the Maori people of New Zealand were the first pioneers as the originators of poi. In
Samoa, Ailao was originally used by warriors to show off their skill with the war-club,
twirling, throwing and catching it in ceremonial displays.
F5.6, 1/170s, IS0200
Captured early morning in a fishing port, Honfleur
F22, 1/15s, ISO125
"Feathering an edge" with a 1915
honeysuckle smoothing plane.
CRESTWOOD VILLAGE, WEST AUCKLAND
There is a wood outside my window and we see quite a few Kingfishers
but they don't often stay long enough for me to get my camera. I find playing the
kingfisher call on the computer helps to get them to stay longer!
F4.1, 1/180s, ISO800
Such a beautiful flower at the
entrance to a bush walk in Paihia.
NEW ZEALAND DOTTEREL
F5.4, 1/500s, ISO2000
TE TI BAY, WAITANGI
One of NZ's endangered bird species that I
happened to see on a walk.
VIEW FROM DUFFER'S SADDLE
F14, 1/160s, IS0200
DUFFER'S SADDLE, NEVIS RD, CENTRAL OTAGO
The high point on the highest public road in New Zealand gives
wonderful views of Central Otago landscapes.
THE DEPARTURE OF A DREAM
MOULAY BOUSSELHAM, MOROCCO
Mehdi El Baqali
F25, 1/8s, ISO100
I was back in NZ for a bit in November and did the Tongariro
Crossing with an old mate. This is one of the pics taken.
Nick Van de Water
TARANAKI IN GOOD SPIRITS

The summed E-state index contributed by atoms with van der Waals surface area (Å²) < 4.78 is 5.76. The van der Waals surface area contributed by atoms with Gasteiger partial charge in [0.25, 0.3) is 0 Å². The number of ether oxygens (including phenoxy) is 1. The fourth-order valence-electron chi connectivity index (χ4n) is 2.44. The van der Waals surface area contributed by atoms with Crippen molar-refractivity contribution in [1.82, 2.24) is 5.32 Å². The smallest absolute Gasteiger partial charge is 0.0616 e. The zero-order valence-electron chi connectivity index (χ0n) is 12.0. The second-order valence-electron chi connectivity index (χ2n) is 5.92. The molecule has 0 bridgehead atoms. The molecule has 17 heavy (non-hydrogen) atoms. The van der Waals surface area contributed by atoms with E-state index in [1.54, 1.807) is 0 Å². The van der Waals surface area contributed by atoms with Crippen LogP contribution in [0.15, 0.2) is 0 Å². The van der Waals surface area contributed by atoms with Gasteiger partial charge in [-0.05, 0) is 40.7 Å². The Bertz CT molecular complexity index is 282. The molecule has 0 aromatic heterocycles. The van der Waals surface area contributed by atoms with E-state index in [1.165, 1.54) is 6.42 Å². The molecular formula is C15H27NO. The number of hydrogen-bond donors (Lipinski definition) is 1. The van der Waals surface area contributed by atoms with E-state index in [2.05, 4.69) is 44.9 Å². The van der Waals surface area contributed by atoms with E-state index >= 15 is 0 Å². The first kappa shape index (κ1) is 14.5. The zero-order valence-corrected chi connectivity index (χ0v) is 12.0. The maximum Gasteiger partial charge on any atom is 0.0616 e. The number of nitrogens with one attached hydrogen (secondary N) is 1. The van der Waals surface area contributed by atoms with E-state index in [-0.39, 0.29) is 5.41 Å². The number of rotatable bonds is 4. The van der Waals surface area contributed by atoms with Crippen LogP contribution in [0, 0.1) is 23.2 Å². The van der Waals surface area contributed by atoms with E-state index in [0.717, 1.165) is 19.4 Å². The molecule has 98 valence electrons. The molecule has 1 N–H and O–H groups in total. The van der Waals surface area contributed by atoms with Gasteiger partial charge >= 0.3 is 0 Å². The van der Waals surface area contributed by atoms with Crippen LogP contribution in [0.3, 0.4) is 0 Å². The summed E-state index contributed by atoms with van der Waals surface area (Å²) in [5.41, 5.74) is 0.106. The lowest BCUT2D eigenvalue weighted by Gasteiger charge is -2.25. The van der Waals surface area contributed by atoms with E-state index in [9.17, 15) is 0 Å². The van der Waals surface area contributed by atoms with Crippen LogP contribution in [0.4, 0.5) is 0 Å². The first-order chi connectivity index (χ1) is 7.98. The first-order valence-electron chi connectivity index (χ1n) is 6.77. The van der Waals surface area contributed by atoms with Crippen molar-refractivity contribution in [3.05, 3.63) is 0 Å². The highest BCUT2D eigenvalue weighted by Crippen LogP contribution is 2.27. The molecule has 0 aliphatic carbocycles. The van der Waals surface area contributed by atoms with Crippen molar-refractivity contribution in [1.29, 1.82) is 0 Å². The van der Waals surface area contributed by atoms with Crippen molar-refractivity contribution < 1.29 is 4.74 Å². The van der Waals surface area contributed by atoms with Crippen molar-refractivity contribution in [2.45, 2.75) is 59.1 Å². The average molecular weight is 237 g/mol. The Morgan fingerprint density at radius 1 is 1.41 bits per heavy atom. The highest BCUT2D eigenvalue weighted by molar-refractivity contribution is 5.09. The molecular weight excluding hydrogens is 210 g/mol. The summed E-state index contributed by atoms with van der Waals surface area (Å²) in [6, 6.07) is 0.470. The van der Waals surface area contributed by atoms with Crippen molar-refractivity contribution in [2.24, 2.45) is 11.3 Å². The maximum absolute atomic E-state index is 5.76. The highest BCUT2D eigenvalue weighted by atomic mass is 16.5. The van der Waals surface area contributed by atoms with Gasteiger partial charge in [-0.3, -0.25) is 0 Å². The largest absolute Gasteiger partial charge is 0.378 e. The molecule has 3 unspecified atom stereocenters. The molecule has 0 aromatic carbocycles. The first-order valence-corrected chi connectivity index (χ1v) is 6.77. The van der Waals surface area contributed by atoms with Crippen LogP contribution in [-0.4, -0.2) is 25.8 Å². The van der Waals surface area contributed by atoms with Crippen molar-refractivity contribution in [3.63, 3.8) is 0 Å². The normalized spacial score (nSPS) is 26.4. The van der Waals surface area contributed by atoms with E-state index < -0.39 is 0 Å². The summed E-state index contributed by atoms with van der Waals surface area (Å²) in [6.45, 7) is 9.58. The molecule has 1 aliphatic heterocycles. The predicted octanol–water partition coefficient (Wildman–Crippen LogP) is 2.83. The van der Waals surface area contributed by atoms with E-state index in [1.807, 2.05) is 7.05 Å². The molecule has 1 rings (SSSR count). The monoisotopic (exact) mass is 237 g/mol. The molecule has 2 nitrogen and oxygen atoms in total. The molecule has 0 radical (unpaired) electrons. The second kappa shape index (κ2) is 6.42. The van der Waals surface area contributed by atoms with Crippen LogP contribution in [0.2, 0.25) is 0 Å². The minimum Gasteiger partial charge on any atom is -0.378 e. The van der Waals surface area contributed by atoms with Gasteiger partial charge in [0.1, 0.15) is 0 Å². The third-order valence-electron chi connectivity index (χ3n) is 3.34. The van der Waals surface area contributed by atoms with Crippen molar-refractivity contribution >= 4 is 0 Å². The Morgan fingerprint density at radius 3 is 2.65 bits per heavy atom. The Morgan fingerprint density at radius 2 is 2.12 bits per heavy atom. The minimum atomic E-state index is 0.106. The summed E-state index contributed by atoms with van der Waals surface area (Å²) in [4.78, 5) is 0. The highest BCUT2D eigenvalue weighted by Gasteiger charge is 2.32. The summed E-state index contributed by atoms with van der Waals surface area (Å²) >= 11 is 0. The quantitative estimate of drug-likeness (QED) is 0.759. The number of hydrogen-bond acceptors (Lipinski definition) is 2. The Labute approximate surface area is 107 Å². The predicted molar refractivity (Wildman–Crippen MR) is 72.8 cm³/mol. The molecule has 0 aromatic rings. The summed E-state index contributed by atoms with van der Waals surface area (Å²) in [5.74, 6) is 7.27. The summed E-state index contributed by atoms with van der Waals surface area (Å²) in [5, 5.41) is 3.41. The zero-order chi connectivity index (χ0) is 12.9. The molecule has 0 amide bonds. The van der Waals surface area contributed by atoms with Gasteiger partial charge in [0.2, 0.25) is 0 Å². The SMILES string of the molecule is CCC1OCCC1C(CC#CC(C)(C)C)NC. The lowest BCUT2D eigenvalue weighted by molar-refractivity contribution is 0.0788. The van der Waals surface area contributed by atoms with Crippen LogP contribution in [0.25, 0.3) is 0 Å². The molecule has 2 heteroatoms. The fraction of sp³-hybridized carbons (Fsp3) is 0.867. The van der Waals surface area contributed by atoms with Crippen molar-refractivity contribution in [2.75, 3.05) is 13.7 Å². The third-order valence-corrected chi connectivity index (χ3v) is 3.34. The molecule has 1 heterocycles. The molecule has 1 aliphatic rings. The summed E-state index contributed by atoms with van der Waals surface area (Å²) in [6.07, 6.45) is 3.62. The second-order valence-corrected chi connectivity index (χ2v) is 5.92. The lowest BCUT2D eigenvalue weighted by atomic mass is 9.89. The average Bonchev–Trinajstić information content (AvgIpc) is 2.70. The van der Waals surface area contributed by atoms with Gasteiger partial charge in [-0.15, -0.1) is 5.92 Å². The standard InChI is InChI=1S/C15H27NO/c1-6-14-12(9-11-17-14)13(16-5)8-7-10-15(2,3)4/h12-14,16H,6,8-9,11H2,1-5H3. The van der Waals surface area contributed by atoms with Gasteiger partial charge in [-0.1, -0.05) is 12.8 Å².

F11, 1/60s, ISO100
EGMONT NATIONAL PARK
It is said that if you see Mt Taranaki behind clouds, it is the mountain
hiding his tears for his first love, the female mountain Pihanga. On
this magnificent evening, Taranaki was in good spirits.
THE SACRED SPIRIT OF NEVERLAND
F8, 1/5000s, ISO400
A near-mythical place where sunlight goes, like the old elephants, to
part gracefully with its earthly presence. The enlightened destination, not
necessarily a habitat, will re-ferment disparate visitors' souls connecting
them with love of humanity and wonder of nature.
F11, 1/400s, ISO400
A few of the standing stones at The Ring of Brodgar in Orkney. The
stone on the right was hit by lightning in 1980 which caused it to split.
LIGHTNING OVER AUCKLAND
F7.1, 5s, ISO100
SULPHUR BEACH BOAT RAMP, AUCKLAND
An incredible display of power and light over the city.
F16, 5s, ISO200
I tried to make the most of a wet day
by shooting that tree on Lake Taupo.
F16, 20s, ISO100
PERTH, WESTERN AUSTRALIA
The Crawley Edge boat shed is one of the most popular landmarks to
photograph on the Swan River in Perth.
BELIEVE YOU CAN, AND
YOU'RE HALFWAY THERE.